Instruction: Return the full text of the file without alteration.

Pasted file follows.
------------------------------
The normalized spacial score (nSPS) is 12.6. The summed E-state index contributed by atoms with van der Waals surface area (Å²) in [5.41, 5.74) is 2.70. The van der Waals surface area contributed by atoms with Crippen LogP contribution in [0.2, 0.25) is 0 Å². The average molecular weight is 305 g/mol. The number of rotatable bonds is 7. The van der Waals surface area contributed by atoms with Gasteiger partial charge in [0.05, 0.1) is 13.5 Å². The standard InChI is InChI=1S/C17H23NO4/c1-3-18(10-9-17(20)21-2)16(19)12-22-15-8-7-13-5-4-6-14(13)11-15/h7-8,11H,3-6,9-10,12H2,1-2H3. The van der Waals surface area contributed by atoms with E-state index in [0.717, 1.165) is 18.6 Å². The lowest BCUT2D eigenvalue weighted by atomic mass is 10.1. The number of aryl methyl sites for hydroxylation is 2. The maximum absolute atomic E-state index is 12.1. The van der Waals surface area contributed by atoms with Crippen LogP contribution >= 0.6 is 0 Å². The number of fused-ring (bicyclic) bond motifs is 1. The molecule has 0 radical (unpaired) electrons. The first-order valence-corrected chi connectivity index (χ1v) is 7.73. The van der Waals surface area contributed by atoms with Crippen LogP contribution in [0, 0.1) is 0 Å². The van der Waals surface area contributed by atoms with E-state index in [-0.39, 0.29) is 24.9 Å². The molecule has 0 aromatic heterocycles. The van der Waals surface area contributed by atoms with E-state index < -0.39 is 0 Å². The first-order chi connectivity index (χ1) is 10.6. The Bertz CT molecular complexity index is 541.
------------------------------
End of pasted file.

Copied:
The normalized spacial score (nSPS) is 12.6. The summed E-state index contributed by atoms with van der Waals surface area (Å²) in [5.41, 5.74) is 2.70. The van der Waals surface area contributed by atoms with Crippen LogP contribution in [0.2, 0.25) is 0 Å². The average molecular weight is 305 g/mol. The number of rotatable bonds is 7. The van der Waals surface area contributed by atoms with Gasteiger partial charge in [0.05, 0.1) is 13.5 Å². The standard InChI is InChI=1S/C17H23NO4/c1-3-18(10-9-17(20)21-2)16(19)12-22-15-8-7-13-5-4-6-14(13)11-15/h7-8,11H,3-6,9-10,12H2,1-2H3. The van der Waals surface area contributed by atoms with E-state index in [0.717, 1.165) is 18.6 Å². The lowest BCUT2D eigenvalue weighted by atomic mass is 10.1. The number of aryl methyl sites for hydroxylation is 2. The maximum absolute atomic E-state index is 12.1. The van der Waals surface area contributed by atoms with Crippen LogP contribution >= 0.6 is 0 Å². The number of fused-ring (bicyclic) bond motifs is 1. The molecule has 0 radical (unpaired) electrons. The first-order valence-corrected chi connectivity index (χ1v) is 7.73. The van der Waals surface area contributed by atoms with Crippen LogP contribution in [0, 0.1) is 0 Å². The van der Waals surface area contributed by atoms with E-state index in [-0.39, 0.29) is 24.9 Å². The molecule has 0 aromatic heterocycles. The van der Waals surface area contributed by atoms with E-state index < -0.39 is 0 Å². The first-order chi connectivity index (χ1) is 10.6. The Bertz CT molecular complexity index is 541.